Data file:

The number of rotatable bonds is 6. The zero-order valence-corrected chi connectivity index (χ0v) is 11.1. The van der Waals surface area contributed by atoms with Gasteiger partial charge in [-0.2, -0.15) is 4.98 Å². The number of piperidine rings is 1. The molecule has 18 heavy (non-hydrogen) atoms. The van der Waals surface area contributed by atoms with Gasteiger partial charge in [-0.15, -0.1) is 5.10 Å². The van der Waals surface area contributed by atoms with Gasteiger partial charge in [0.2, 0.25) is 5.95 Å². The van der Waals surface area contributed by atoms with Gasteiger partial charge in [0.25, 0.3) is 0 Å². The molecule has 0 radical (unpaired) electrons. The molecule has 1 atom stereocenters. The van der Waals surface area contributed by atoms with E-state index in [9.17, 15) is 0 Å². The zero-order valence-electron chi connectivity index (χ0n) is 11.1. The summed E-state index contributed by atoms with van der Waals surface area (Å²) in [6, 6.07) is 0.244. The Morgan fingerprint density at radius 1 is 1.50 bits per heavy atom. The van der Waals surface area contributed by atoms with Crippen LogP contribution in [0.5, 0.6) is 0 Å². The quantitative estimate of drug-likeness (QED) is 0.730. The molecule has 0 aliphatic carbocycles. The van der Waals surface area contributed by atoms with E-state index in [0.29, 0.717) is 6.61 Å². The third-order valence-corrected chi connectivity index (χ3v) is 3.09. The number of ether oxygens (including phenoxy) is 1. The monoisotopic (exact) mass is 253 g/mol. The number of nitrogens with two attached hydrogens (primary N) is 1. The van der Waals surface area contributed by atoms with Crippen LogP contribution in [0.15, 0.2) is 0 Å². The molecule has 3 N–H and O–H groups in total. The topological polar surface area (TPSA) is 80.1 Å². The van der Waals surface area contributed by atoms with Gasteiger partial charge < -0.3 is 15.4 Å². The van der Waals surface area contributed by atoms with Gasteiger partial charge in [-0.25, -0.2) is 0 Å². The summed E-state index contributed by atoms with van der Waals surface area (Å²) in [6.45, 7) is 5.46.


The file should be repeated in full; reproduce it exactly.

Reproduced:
The number of rotatable bonds is 6. The zero-order valence-corrected chi connectivity index (χ0v) is 11.1. The van der Waals surface area contributed by atoms with Gasteiger partial charge in [-0.2, -0.15) is 4.98 Å². The number of piperidine rings is 1. The molecule has 18 heavy (non-hydrogen) atoms. The van der Waals surface area contributed by atoms with Gasteiger partial charge in [-0.15, -0.1) is 5.10 Å². The van der Waals surface area contributed by atoms with Gasteiger partial charge in [0.2, 0.25) is 5.95 Å². The van der Waals surface area contributed by atoms with Gasteiger partial charge in [0.25, 0.3) is 0 Å². The molecule has 0 radical (unpaired) electrons. The molecule has 1 atom stereocenters. The van der Waals surface area contributed by atoms with E-state index in [9.17, 15) is 0 Å². The zero-order valence-electron chi connectivity index (χ0n) is 11.1. The summed E-state index contributed by atoms with van der Waals surface area (Å²) in [6, 6.07) is 0.244. The Morgan fingerprint density at radius 1 is 1.50 bits per heavy atom. The van der Waals surface area contributed by atoms with Crippen LogP contribution in [0.5, 0.6) is 0 Å². The quantitative estimate of drug-likeness (QED) is 0.730. The molecule has 0 aliphatic carbocycles. The van der Waals surface area contributed by atoms with E-state index in [0.29, 0.717) is 6.61 Å². The third-order valence-corrected chi connectivity index (χ3v) is 3.09. The number of ether oxygens (including phenoxy) is 1. The monoisotopic (exact) mass is 253 g/mol. The number of nitrogens with two attached hydrogens (primary N) is 1. The van der Waals surface area contributed by atoms with Crippen LogP contribution in [0.15, 0.2) is 0 Å². The molecule has 3 N–H and O–H groups in total. The topological polar surface area (TPSA) is 80.1 Å². The van der Waals surface area contributed by atoms with Gasteiger partial charge < -0.3 is 15.4 Å². The van der Waals surface area contributed by atoms with Gasteiger partial charge in [-0.25, -0.2) is 0 Å². The summed E-state index contributed by atoms with van der Waals surface area (Å²) in [6.45, 7) is 5.46.